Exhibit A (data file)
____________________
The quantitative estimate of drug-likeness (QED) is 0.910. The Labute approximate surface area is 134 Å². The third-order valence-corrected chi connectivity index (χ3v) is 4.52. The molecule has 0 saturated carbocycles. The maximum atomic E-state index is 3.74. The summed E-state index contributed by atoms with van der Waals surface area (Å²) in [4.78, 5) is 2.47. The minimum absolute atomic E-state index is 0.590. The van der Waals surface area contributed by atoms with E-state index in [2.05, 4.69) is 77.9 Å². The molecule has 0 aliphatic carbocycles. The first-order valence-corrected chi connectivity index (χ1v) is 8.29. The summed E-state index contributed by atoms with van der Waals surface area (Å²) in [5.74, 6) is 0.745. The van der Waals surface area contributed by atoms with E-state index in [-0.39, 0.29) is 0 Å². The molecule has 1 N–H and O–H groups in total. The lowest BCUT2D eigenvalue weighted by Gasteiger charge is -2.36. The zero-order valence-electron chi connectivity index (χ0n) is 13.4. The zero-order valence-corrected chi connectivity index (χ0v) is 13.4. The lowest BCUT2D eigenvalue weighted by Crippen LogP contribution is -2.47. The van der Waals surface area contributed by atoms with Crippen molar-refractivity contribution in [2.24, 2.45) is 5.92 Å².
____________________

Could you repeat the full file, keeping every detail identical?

The quantitative estimate of drug-likeness (QED) is 0.910. The Labute approximate surface area is 134 Å². The third-order valence-corrected chi connectivity index (χ3v) is 4.52. The molecule has 0 saturated carbocycles. The maximum atomic E-state index is 3.74. The summed E-state index contributed by atoms with van der Waals surface area (Å²) in [4.78, 5) is 2.47. The minimum absolute atomic E-state index is 0.590. The van der Waals surface area contributed by atoms with E-state index in [2.05, 4.69) is 77.9 Å². The molecule has 0 aliphatic carbocycles. The first-order valence-corrected chi connectivity index (χ1v) is 8.29. The summed E-state index contributed by atoms with van der Waals surface area (Å²) in [5.74, 6) is 0.745. The van der Waals surface area contributed by atoms with E-state index in [-0.39, 0.29) is 0 Å². The molecule has 1 N–H and O–H groups in total. The lowest BCUT2D eigenvalue weighted by Gasteiger charge is -2.36. The zero-order valence-electron chi connectivity index (χ0n) is 13.4. The zero-order valence-corrected chi connectivity index (χ0v) is 13.4. The lowest BCUT2D eigenvalue weighted by Crippen LogP contribution is -2.47. The van der Waals surface area contributed by atoms with Crippen molar-refractivity contribution in [2.24, 2.45) is 5.92 Å².